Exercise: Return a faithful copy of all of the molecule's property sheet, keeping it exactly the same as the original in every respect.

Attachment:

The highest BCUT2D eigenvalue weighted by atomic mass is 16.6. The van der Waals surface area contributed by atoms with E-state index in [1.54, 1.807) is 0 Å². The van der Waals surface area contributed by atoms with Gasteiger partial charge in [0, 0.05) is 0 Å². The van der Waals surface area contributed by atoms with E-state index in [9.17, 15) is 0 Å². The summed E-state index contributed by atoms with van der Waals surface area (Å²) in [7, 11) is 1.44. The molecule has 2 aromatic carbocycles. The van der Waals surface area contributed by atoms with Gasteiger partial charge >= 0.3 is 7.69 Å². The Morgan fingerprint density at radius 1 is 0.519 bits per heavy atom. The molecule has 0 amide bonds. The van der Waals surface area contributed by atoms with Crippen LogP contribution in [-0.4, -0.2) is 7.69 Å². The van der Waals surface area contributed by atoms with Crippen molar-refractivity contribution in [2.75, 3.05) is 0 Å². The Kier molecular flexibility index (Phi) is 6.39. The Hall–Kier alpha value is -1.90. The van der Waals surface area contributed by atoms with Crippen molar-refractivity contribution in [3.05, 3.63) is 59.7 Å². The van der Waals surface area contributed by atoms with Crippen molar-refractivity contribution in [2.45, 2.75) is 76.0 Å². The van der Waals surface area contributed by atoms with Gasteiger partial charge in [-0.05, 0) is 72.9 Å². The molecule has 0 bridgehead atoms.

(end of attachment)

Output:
The highest BCUT2D eigenvalue weighted by atomic mass is 16.6. The van der Waals surface area contributed by atoms with E-state index in [1.54, 1.807) is 0 Å². The van der Waals surface area contributed by atoms with Gasteiger partial charge in [0, 0.05) is 0 Å². The van der Waals surface area contributed by atoms with E-state index in [9.17, 15) is 0 Å². The summed E-state index contributed by atoms with van der Waals surface area (Å²) in [7, 11) is 1.44. The molecule has 2 aromatic carbocycles. The van der Waals surface area contributed by atoms with Gasteiger partial charge >= 0.3 is 7.69 Å². The Morgan fingerprint density at radius 1 is 0.519 bits per heavy atom. The molecule has 0 amide bonds. The van der Waals surface area contributed by atoms with Crippen LogP contribution in [-0.4, -0.2) is 7.69 Å². The van der Waals surface area contributed by atoms with Crippen molar-refractivity contribution in [2.75, 3.05) is 0 Å². The Kier molecular flexibility index (Phi) is 6.39. The Hall–Kier alpha value is -1.90. The van der Waals surface area contributed by atoms with Crippen molar-refractivity contribution in [3.05, 3.63) is 59.7 Å². The van der Waals surface area contributed by atoms with Crippen molar-refractivity contribution in [2.45, 2.75) is 76.0 Å². The van der Waals surface area contributed by atoms with Gasteiger partial charge in [-0.05, 0) is 72.9 Å². The molecule has 0 bridgehead atoms.